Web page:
I tell her, “Aw man..we’re close. Just two more spots..,” and she smiles and says, “Good now.” Then someone yells, “Bingo!” not prematurely, and elderly glances look up with a hope at doubt and a joke, but seeing another eager, winning face in return is answer enough for the competition to end. It ends with me telling my grandparent, “Well that’s how it is. You win some. You lose some.” And she answers with, “Yes. But I do like to win.”
I had to search for my grandma at Trinity this past Saturday, but I found her in her friend, Annabelle’s, room. She was quietly talking to Annabelle when I approached, reintroduced myself, and was kindly welcomed to sit on the nearby bed and join in on the conversation.
They were talking about the church service this past Sunday and the quality of the reverend’s sermon and preaching. My grandma asked me what I thought of a particular reverend, but I didn’t know him. She seemed a little disappointed that I wasn’t a member of the Mount Zion Baptist Church. She has been a life-long member of this church and used to play the organ for the services. Due to her recent blindness, she is resolved to playing the upright piano at Trinity for a small, selected audience of other Trinity residents. They love to hear her play though, and I remember a time last semester when she played a few Baptist hymns for me.
She can hear melodies and improvise upon them, releasing her version of the sung hymnal. She is able to remember the old songs she used to play for services, and she plays them with a new variation, one that is more syncopated and upbeat. You can tell she really enjoys playing these old songs but tweaking them just a little bit. You can tell she likes to create something slightly new from something very old. You can tell that despite having a routine in the nursing home, talking to the same friend everyday, eating the same type of food everyday, that she absolutely loves to palliate her time at Trinity with variations on the past, with musical threads and weaves– like a quilt keeping her knees (and mind) warm.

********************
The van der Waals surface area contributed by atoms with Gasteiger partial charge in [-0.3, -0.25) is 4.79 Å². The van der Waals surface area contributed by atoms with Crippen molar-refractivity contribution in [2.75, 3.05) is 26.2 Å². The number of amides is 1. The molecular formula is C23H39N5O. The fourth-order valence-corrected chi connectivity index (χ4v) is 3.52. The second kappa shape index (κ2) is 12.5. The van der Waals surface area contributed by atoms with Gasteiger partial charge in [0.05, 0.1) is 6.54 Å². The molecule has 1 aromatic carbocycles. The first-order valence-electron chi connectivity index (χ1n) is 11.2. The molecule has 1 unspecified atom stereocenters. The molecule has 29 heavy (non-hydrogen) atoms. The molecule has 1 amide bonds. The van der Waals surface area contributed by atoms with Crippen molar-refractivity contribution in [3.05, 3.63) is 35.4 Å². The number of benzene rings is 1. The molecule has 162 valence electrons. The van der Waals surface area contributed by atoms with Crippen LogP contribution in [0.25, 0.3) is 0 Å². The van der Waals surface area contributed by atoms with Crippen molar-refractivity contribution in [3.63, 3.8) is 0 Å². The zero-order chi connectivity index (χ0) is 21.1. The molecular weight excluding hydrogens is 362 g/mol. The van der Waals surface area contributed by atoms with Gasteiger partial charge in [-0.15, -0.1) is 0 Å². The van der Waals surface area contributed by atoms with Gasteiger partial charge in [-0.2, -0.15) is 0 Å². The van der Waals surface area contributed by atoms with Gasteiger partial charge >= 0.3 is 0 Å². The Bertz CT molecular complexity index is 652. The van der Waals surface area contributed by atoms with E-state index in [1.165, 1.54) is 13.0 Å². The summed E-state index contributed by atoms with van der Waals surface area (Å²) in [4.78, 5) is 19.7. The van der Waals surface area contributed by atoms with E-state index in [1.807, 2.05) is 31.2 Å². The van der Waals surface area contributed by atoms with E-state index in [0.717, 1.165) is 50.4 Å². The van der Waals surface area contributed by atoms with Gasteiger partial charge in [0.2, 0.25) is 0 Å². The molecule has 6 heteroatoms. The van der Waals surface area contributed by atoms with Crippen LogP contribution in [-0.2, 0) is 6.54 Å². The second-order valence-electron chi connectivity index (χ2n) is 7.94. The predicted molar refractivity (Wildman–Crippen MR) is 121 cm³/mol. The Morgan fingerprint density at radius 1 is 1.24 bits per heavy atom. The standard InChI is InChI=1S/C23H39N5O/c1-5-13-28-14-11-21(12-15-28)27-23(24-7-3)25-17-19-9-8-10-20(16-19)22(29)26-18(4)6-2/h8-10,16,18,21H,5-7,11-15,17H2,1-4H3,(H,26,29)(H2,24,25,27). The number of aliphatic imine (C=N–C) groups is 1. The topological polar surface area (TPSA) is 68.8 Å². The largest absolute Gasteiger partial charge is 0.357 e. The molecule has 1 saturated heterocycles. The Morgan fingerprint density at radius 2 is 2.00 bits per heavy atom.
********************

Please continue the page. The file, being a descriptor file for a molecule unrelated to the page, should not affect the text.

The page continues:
The old ladies talk at Trinity in trinity. They huddle around a gray plastic table with sweaters wrapping like boas around their shoulders and backs, and they breathe out conversations about daily trifles such as bad dreams and bad luck and bad bouts of memory loss, long forgotten under the plight of keeping down morning’s breakfast.
But they talk serenely, casually, and they say things like “ummhmm…,” “well I suppose so…,” and “ummhmm I suppose so well…”. And it is like being inside a chocolate truffle, listening at the table of old. For their words seem to form after their lips and teeth move, a delay, and it allows the word itself to suspend itself before the whole audience and decide for itself, what it’ll be–and it always chooses the speaker’s original intention. Like when they say “and…” and “yes…” and “no…,” these sounds all carry with them that slight hesitation before clarity, and it is this delay of sound and understanding that makes the conversation cozy, a warm blanket, a chocolate truffle.
And I don’t even have to understand what they are saying, to understand why they are saying it. The conversation is comforting at Trinity.